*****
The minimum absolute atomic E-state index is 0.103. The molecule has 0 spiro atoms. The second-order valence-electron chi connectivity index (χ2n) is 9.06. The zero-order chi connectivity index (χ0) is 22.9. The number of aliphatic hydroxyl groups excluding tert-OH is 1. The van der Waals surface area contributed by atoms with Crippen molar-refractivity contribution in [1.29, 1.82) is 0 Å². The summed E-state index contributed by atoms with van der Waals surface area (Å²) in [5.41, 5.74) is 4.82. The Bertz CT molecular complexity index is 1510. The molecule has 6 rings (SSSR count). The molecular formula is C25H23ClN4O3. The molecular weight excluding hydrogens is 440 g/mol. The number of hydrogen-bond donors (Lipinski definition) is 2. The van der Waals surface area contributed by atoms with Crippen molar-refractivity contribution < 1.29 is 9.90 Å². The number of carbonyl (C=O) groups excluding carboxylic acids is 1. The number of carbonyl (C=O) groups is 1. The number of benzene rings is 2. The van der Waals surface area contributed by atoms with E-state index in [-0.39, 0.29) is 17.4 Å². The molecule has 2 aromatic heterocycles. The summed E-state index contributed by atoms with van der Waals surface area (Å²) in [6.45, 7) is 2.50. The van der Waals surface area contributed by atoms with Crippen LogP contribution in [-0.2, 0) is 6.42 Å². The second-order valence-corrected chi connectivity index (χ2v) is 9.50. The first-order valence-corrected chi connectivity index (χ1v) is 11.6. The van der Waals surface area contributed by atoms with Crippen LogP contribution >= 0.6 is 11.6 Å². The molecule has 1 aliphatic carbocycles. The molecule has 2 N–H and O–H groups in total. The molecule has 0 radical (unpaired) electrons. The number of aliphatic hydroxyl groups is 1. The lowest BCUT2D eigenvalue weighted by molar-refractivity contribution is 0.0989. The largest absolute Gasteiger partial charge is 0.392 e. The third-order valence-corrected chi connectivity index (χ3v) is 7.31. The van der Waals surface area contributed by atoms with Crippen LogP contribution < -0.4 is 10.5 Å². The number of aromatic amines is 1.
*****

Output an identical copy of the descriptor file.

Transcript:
The minimum absolute atomic E-state index is 0.103. The molecule has 0 spiro atoms. The second-order valence-electron chi connectivity index (χ2n) is 9.06. The zero-order chi connectivity index (χ0) is 22.9. The number of aliphatic hydroxyl groups excluding tert-OH is 1. The van der Waals surface area contributed by atoms with Crippen molar-refractivity contribution in [1.29, 1.82) is 0 Å². The summed E-state index contributed by atoms with van der Waals surface area (Å²) in [5.41, 5.74) is 4.82. The Bertz CT molecular complexity index is 1510. The molecule has 6 rings (SSSR count). The molecular formula is C25H23ClN4O3. The molecular weight excluding hydrogens is 440 g/mol. The number of hydrogen-bond donors (Lipinski definition) is 2. The van der Waals surface area contributed by atoms with Crippen molar-refractivity contribution < 1.29 is 9.90 Å². The number of carbonyl (C=O) groups excluding carboxylic acids is 1. The number of carbonyl (C=O) groups is 1. The number of benzene rings is 2. The van der Waals surface area contributed by atoms with E-state index in [-0.39, 0.29) is 17.4 Å². The molecule has 2 aromatic heterocycles. The summed E-state index contributed by atoms with van der Waals surface area (Å²) in [6.45, 7) is 2.50. The van der Waals surface area contributed by atoms with Crippen LogP contribution in [-0.2, 0) is 6.42 Å². The second-order valence-corrected chi connectivity index (χ2v) is 9.50. The first-order valence-corrected chi connectivity index (χ1v) is 11.6. The van der Waals surface area contributed by atoms with Crippen LogP contribution >= 0.6 is 11.6 Å². The molecule has 1 aliphatic carbocycles. The molecule has 2 N–H and O–H groups in total. The molecule has 0 radical (unpaired) electrons. The number of aliphatic hydroxyl groups is 1. The lowest BCUT2D eigenvalue weighted by molar-refractivity contribution is 0.0989. The largest absolute Gasteiger partial charge is 0.392 e. The third-order valence-corrected chi connectivity index (χ3v) is 7.31. The van der Waals surface area contributed by atoms with Crippen LogP contribution < -0.4 is 10.5 Å². The number of aromatic amines is 1.